Tuesday, March 11, 2008

First assume all new email is useless

When I download email none of it goes in my Inbox. In fact, I don't have an Inbox. I work on the assumption that all new email is useless.

Many reports tell us that between 80% and 90% of all email is spam, so for starters only 10% to 20% is at all likely to be useful. Then, if you account for being on mailing lists, being CC:ed needlessly and receiving automatic updates such as order confirmations from Amazon.com, you'll see that almost all email is useless. Only a tiny fraction of the mail you receive is useful. And by useful I mean requiring action.

I use Thunderbird and my email folder structure looks like this:



When email arrives it is automatically sorted using POPFile into the folders: Family, GNU Make, Misc, polymail, POPFile and Spam. These six folders are the categories of mail that I receive:

  • POPFile: Since I wrote POPFile I get lots of mail about it and I use this is a general box for other open source projects I work on and anything else about anti-spam
  • polymail: Anything to do with my commercial product polymail and my consulting business
  • GNU Make: Anything to do with GNU Make or the company, Electric Cloud, that I co-founded
  • Family: Anything from my family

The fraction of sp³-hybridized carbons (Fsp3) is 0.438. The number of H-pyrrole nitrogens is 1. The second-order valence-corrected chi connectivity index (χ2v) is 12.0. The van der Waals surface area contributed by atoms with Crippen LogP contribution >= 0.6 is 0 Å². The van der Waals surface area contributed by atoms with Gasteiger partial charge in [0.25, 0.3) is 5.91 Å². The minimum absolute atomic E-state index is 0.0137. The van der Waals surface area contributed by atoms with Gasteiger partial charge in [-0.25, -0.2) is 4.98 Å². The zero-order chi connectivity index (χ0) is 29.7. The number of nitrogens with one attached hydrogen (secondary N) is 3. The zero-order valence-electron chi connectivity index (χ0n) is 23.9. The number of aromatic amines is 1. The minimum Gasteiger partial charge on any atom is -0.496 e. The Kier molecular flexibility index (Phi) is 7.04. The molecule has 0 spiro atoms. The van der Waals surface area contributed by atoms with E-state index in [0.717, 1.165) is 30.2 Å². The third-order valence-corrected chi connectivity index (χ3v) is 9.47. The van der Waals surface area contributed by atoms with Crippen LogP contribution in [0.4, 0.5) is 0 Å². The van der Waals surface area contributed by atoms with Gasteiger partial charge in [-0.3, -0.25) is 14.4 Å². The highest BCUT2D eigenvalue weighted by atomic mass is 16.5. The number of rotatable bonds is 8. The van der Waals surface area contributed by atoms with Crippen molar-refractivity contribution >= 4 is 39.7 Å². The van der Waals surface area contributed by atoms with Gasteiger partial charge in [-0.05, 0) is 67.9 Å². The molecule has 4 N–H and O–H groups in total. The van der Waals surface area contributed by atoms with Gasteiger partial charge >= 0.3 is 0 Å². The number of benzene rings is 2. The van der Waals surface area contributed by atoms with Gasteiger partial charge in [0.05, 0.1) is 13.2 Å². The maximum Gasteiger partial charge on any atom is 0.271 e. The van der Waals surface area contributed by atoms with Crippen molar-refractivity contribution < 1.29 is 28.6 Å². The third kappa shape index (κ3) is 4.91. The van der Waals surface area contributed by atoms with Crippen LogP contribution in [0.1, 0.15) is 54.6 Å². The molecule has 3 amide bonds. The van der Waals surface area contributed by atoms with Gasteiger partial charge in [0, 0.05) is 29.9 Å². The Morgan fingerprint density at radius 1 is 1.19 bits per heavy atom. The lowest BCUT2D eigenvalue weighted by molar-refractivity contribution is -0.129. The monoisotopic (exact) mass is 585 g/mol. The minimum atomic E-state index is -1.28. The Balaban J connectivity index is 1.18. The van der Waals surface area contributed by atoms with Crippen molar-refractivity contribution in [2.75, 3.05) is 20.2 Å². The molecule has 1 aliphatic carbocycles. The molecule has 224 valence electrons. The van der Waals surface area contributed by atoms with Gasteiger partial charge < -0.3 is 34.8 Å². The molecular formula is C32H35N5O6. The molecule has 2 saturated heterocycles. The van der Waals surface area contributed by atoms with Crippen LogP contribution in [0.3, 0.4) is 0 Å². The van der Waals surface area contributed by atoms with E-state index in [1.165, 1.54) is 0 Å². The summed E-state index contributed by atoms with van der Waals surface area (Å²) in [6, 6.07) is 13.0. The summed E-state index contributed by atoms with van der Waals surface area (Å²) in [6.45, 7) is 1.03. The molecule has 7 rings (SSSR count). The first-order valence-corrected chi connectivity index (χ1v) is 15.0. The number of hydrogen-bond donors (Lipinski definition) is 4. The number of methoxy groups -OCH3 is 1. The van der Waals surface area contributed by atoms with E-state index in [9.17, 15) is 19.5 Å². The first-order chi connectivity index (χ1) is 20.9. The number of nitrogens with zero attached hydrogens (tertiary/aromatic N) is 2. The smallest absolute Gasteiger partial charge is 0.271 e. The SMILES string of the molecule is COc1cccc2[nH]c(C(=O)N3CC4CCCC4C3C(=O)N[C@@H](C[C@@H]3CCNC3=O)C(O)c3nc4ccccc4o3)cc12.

• Misc: Order confirmations, airline tickets, PayPal statements, etc.
  • Spam: spam

POPFile uses Naive Bayesian text classification to automatically sort my email (with just a point and click interface for training) and then six rules (which never need updating) move the incoming mail based on POPFile's classification to one of those folders.

Of course, POPFile can be used to sort mail in any way you choose: my categories are unlikely to be yours. You might use POPFile to sort Work from Home from Spam. At least one journalist I know uses POPFile to sort Interesting from Boring from Spam so that he only gets to read interesting press releases.

When I identify mail that does need action taken I move it to the ACTION folder (which is the closest I've got to an Inbox). Moving mail there is a snap because I use the QuickMove extension for Thunderbird and have ALT-number keys mapped to each folder: one key press and the message is moved into or out of ACTION.

To keep on top of things I publish the number of items in my ACTION folder on my web site. Here's a live view over the last 24 hours. Currently, 9 items need dealing with.



My rules for managing email:

  1. Assume that all new email is useless
  2. Automatically sort email into folders on delivery
  3. Take control of your Inbox: only you put email in it

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If you enjoyed this blog post, you might enjoy my travel book for people interested in science and technology: The Geek Atlas. Signed copies of The Geek Atlas are available.

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